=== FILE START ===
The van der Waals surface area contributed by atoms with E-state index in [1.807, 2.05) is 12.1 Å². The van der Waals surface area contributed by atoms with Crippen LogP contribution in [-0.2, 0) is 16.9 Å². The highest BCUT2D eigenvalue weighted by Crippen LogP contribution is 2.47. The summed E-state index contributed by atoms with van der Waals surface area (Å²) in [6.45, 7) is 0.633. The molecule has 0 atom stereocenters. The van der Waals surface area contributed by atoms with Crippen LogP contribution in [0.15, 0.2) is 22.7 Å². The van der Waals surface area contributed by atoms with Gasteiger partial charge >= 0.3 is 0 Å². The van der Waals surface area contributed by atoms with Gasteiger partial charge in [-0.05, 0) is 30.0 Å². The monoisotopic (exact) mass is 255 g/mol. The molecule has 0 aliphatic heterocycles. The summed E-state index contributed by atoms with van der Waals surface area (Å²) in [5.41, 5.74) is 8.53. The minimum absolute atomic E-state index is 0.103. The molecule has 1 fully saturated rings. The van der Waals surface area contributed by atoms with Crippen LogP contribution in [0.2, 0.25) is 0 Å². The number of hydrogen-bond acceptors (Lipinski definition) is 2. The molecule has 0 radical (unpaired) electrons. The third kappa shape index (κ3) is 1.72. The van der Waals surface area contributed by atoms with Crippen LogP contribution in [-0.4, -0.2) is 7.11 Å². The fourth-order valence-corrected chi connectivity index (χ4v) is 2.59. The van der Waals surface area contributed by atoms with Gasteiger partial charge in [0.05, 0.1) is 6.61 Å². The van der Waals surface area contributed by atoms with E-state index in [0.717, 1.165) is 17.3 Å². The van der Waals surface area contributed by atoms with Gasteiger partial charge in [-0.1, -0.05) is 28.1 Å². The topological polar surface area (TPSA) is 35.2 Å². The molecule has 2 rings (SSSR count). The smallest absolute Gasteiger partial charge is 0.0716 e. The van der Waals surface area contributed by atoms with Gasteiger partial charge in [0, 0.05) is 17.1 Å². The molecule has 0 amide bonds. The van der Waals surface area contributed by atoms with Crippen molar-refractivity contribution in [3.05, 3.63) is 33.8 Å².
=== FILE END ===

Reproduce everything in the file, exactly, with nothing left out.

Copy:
The van der Waals surface area contributed by atoms with E-state index in [1.807, 2.05) is 12.1 Å². The van der Waals surface area contributed by atoms with Crippen LogP contribution in [-0.2, 0) is 16.9 Å². The highest BCUT2D eigenvalue weighted by Crippen LogP contribution is 2.47. The summed E-state index contributed by atoms with van der Waals surface area (Å²) in [6.45, 7) is 0.633. The molecule has 0 atom stereocenters. The van der Waals surface area contributed by atoms with Crippen LogP contribution in [0.15, 0.2) is 22.7 Å². The van der Waals surface area contributed by atoms with Gasteiger partial charge >= 0.3 is 0 Å². The van der Waals surface area contributed by atoms with Gasteiger partial charge in [-0.05, 0) is 30.0 Å². The monoisotopic (exact) mass is 255 g/mol. The molecule has 0 aliphatic heterocycles. The summed E-state index contributed by atoms with van der Waals surface area (Å²) in [5.41, 5.74) is 8.53. The minimum absolute atomic E-state index is 0.103. The molecule has 1 fully saturated rings. The van der Waals surface area contributed by atoms with Crippen LogP contribution in [0.2, 0.25) is 0 Å². The number of hydrogen-bond acceptors (Lipinski definition) is 2. The molecule has 0 radical (unpaired) electrons. The third kappa shape index (κ3) is 1.72. The van der Waals surface area contributed by atoms with Crippen LogP contribution in [-0.4, -0.2) is 7.11 Å². The fourth-order valence-corrected chi connectivity index (χ4v) is 2.59. The van der Waals surface area contributed by atoms with Gasteiger partial charge in [0.05, 0.1) is 6.61 Å². The van der Waals surface area contributed by atoms with E-state index in [0.717, 1.165) is 17.3 Å². The van der Waals surface area contributed by atoms with Gasteiger partial charge in [-0.1, -0.05) is 28.1 Å². The topological polar surface area (TPSA) is 35.2 Å². The molecule has 2 rings (SSSR count). The smallest absolute Gasteiger partial charge is 0.0716 e. The van der Waals surface area contributed by atoms with Gasteiger partial charge in [0, 0.05) is 17.1 Å². The molecule has 0 amide bonds. The van der Waals surface area contributed by atoms with Crippen molar-refractivity contribution in [3.05, 3.63) is 33.8 Å².